Back in the garden, most Primula denticulata have scarcely broken the ground. However, this red plant, which may be Robinson's Red, named for a Carlisle Nursery, is always early. It is seen here with a seedling of P. elatior ssp. pallasii (which has probably crossed with a primrose), and a plain-leaved, white-flowered Erythronium seedling, which I think must be a first flowering for the rare (in cultivation) and difficult E. montanum. I have certainly grown this from seed in the past, and planted it out, but had thought it lost.
In the front garden, a planting of Primula marginata 'Shipton' and Primula 'Hyacintha' is at its peak.
Primula albenensis is a small and dainty relative of P. marginata from much further west in the Italian prealps where it was only discovered some 25 years ago. Grown in the Alpine House, I find it is a martyr to greenfly and botrytis, so that at the end of the winter it is a sad sight. However, if the old leaves are carefully removed without damaging buds, the new crop of leaves at flowering time restores its good looks. Later in the year, it is best placed in a shady place under glass.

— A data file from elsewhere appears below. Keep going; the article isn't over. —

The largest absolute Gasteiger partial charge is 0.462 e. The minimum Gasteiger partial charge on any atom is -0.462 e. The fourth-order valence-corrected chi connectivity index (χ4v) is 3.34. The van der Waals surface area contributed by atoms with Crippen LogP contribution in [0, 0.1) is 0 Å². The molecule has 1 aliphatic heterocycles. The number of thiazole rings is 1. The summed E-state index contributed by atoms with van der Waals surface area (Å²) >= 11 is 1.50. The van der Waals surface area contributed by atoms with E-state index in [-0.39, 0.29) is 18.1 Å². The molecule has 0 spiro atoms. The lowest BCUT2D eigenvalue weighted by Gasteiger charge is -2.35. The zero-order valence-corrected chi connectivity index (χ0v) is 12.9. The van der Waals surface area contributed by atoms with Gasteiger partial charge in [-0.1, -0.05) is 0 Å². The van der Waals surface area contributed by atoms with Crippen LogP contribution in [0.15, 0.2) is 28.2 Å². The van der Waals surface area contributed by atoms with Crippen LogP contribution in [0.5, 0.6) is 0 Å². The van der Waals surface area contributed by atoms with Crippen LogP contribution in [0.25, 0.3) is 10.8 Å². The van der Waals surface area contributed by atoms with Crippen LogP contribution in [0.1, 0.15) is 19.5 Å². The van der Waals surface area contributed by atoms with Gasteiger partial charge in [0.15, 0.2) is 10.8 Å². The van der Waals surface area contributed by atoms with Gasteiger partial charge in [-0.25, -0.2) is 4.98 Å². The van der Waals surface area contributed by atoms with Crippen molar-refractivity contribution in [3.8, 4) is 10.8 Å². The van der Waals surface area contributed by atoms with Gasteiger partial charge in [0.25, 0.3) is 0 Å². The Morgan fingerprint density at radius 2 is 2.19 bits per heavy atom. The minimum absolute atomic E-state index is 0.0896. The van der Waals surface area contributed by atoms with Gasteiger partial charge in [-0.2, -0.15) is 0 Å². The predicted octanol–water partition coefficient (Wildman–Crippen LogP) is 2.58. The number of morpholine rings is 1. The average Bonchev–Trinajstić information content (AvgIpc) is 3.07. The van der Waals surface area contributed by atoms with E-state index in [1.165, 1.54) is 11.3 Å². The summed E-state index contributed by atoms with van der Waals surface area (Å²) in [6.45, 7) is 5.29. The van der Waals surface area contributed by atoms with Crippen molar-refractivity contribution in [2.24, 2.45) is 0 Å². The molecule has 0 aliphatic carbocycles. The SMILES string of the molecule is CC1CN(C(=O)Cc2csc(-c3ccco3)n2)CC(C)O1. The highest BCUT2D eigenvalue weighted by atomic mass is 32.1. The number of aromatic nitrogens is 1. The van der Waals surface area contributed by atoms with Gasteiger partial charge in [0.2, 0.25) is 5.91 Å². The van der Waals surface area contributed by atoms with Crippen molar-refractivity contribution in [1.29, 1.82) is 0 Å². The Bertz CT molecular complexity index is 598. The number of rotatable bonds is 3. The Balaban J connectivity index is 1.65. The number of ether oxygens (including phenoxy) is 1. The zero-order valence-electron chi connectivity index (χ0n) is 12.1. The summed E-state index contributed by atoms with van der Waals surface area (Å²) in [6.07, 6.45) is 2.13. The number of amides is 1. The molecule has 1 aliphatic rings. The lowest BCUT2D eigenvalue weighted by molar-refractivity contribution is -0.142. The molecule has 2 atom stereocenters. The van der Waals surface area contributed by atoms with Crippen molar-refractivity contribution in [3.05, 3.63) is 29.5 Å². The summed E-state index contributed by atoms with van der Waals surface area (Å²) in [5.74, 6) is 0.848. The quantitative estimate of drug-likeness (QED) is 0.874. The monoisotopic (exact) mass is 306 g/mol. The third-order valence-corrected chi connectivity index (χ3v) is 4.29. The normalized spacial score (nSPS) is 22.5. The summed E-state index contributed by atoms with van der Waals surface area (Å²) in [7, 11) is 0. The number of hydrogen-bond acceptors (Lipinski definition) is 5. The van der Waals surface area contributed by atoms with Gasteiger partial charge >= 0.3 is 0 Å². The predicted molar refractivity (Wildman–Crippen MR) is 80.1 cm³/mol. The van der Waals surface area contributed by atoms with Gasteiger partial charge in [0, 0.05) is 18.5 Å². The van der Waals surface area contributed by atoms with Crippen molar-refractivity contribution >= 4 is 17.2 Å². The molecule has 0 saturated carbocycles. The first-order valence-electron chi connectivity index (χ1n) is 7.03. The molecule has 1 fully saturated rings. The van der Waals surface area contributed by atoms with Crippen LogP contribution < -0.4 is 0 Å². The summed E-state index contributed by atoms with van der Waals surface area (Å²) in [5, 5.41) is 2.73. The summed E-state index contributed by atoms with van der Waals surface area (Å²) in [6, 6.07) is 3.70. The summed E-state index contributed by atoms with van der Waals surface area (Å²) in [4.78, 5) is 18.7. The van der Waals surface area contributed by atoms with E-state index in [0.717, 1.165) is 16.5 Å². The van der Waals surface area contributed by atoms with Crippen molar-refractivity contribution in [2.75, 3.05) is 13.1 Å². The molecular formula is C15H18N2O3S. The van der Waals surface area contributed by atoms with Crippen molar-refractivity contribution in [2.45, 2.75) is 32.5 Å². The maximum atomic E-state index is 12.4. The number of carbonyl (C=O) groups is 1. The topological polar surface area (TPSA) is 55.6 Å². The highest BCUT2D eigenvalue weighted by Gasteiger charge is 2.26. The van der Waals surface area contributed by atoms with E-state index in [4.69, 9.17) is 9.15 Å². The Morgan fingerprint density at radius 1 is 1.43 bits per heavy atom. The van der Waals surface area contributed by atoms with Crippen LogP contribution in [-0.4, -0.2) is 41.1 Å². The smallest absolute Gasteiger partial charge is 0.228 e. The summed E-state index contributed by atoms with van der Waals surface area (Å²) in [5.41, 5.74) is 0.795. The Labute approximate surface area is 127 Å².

Also grown in the alpine house, but with a sunnier disposition, is this excellent form of Primula villosa. Often victorious on the Show Bench, it was totally ignored yesterday. By way of compensation, further wayward judging resulted in red tickets for Caltha himalaica and Callianthemum anemonoides which triumphed unexpectedly against greatly superior opposition. You can never tell!
It was a pleasure a few weeks ago to reacquire Androsace delavayi from Aberconwy Nursery. Thinking hard about its destination, I eventually decided to plant it out into the plunge in the alpine house in a rather shady spot, planted in pure sand plunge. It is only watered by drip feeds to the plunge. So far it looks happy.
To finish with, in celebration of one of the world's great high alpines, is a pink form of A. delavayi growing on the Hong Shan, western China, in 2011.
I was about to sign off when our local blackbird reminded me to extol its musical virtues. Although it sometimes descends into a typical and rather unmusical blackbird babble, this bird more usually sings in pure arpeggios. He uses two themes, both distinctive and quite complex, and both, invariably, in E Major. He is more blessed with perfect pitch than I am, so that I have had to continue to whistle his tune while dashing indoors to check on the piano. E Major every time. I can whistle his tunes almost as effectively as he can, and he clearly enjoys this duet, continuing in musical partnership for a minute or more.